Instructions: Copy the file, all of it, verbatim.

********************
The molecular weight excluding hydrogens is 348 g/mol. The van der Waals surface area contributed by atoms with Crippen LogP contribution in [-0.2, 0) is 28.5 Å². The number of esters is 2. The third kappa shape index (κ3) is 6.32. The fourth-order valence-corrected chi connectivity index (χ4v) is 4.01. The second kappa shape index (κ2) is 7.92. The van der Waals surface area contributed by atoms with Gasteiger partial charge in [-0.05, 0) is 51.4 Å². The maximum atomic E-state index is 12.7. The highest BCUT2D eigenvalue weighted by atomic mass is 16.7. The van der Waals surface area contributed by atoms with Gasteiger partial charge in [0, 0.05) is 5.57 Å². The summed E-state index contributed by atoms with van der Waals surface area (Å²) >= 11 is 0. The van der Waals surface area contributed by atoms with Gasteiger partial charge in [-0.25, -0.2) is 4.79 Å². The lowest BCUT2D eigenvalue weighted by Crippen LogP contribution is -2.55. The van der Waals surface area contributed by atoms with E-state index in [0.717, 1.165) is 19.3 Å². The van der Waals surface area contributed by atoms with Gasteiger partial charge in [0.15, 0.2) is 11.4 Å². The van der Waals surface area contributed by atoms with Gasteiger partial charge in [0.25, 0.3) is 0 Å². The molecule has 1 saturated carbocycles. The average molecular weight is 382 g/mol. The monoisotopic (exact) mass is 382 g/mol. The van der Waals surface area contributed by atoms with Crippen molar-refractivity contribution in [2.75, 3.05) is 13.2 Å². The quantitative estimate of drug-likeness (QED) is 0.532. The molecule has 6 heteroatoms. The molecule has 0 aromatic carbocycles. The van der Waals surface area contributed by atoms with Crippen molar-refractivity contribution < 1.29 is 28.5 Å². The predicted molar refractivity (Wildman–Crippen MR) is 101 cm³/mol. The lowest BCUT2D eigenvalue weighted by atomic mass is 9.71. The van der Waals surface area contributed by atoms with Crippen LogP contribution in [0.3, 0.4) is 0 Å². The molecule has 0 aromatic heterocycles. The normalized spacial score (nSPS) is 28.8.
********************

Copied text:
The molecular weight excluding hydrogens is 348 g/mol. The van der Waals surface area contributed by atoms with Crippen LogP contribution in [-0.2, 0) is 28.5 Å². The number of esters is 2. The third kappa shape index (κ3) is 6.32. The fourth-order valence-corrected chi connectivity index (χ4v) is 4.01. The second kappa shape index (κ2) is 7.92. The van der Waals surface area contributed by atoms with Gasteiger partial charge in [-0.05, 0) is 51.4 Å². The maximum atomic E-state index is 12.7. The highest BCUT2D eigenvalue weighted by atomic mass is 16.7. The van der Waals surface area contributed by atoms with Gasteiger partial charge in [0, 0.05) is 5.57 Å². The summed E-state index contributed by atoms with van der Waals surface area (Å²) >= 11 is 0. The van der Waals surface area contributed by atoms with Gasteiger partial charge in [-0.25, -0.2) is 4.79 Å². The lowest BCUT2D eigenvalue weighted by Crippen LogP contribution is -2.55. The van der Waals surface area contributed by atoms with E-state index in [0.717, 1.165) is 19.3 Å². The van der Waals surface area contributed by atoms with Gasteiger partial charge in [0.15, 0.2) is 11.4 Å². The van der Waals surface area contributed by atoms with Gasteiger partial charge in [0.25, 0.3) is 0 Å². The molecule has 1 saturated carbocycles. The average molecular weight is 382 g/mol. The monoisotopic (exact) mass is 382 g/mol. The van der Waals surface area contributed by atoms with Crippen molar-refractivity contribution in [2.75, 3.05) is 13.2 Å². The quantitative estimate of drug-likeness (QED) is 0.532. The molecule has 6 heteroatoms. The molecule has 0 aromatic carbocycles. The van der Waals surface area contributed by atoms with Crippen molar-refractivity contribution < 1.29 is 28.5 Å². The predicted molar refractivity (Wildman–Crippen MR) is 101 cm³/mol. The lowest BCUT2D eigenvalue weighted by atomic mass is 9.71. The van der Waals surface area contributed by atoms with Crippen LogP contribution in [0.3, 0.4) is 0 Å². The molecule has 0 aromatic heterocycles. The normalized spacial score (nSPS) is 28.8.